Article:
Unsolvable PDE?

I just had a 'quiz' in my PDE class today and there was a problem my friends and I are convinced has no explicit solution. I want to know if maybe we are doing something wrong?

$$(x+y)u_{x} + yu_{y} = 0 [/itex] [tex] u(1,y) = \frac{1}{y} + ln(y) [/itex] Homework Equations ... The Attempt at a Solution Here was my approach via method of characteristics: [tex] \frac{dy}{dt} = y \to y(t) = Se^{t}$$
$$y(t=0) = S$$

$$\frac{dx}{dt} = x+y$$
$$x'-x = Se^{t}$$
Via integrating factor we arrive at:
$$x(t) = Ste^{t} + g(s)e^{t}$$
$$x(t=0) = 1 \to 1 = g(s)$$

Thus we are left with:

$$x(t) = Ste^{t} + e^{t}$$
and
$$y(t) = Se^{t}$$

You can check for yourself that the following is true:

$$\frac{dU(x(t),y(t))}{dt} = (x+y)u_{x} + yu_{y} = 0$$

Thus our general solution is:

$$U(t) = f(s)$$

A general function of s.

However, we have found that it is impossible to explicitly solve for s. Am I missing something?

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I suspect the problem cannot be solved. Along the initial line $y=1$ you can differentiate the initial conditions and get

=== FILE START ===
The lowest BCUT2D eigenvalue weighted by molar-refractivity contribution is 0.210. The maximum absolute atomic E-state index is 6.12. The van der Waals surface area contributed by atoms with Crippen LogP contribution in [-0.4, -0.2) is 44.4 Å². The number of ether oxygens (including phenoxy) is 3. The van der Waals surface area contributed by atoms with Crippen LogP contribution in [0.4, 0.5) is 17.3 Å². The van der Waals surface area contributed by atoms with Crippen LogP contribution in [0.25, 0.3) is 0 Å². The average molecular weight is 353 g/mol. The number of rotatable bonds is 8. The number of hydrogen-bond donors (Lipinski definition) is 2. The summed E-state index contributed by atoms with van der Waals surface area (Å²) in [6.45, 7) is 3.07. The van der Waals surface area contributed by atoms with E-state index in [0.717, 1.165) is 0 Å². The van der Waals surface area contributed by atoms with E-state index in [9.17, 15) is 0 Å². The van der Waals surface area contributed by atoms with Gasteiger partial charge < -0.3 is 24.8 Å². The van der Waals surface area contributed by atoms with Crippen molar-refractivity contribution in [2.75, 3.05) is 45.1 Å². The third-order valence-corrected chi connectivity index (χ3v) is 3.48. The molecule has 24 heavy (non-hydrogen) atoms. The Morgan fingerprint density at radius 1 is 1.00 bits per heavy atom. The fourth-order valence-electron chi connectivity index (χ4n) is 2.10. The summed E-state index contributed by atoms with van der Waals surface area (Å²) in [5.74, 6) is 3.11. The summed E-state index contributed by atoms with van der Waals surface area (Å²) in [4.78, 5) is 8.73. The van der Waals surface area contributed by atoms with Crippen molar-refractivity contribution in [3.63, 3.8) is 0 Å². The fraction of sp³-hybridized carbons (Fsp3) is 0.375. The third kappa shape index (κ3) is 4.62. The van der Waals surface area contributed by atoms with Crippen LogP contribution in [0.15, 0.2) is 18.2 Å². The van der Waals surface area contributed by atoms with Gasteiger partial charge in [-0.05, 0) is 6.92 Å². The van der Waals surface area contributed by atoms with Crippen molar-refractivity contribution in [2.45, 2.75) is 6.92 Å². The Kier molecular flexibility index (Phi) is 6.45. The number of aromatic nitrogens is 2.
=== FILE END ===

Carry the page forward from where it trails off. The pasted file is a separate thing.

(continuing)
$u_y(1,y)=-1/y^2+1/y=(y-1)/y^2=0$

that you can substitute back into the PDE in order to obtain $u_x$

$(x+1)u_x=0 → u_x=0$

which means $u(x,y)=u(y)$. Hence, $u(x,y)$ should be equal to the initial conditions everywhere. But this is not true, as one can check substituting
$u_x=0$ into the PDE:

$yu_y=y(1-y)/y^2=0$

true only when $y=0$ or $y=1$.

I am not an expert of the method of characteristics, but I believe the curve on which the initial conditions are given is "noncharacteristic".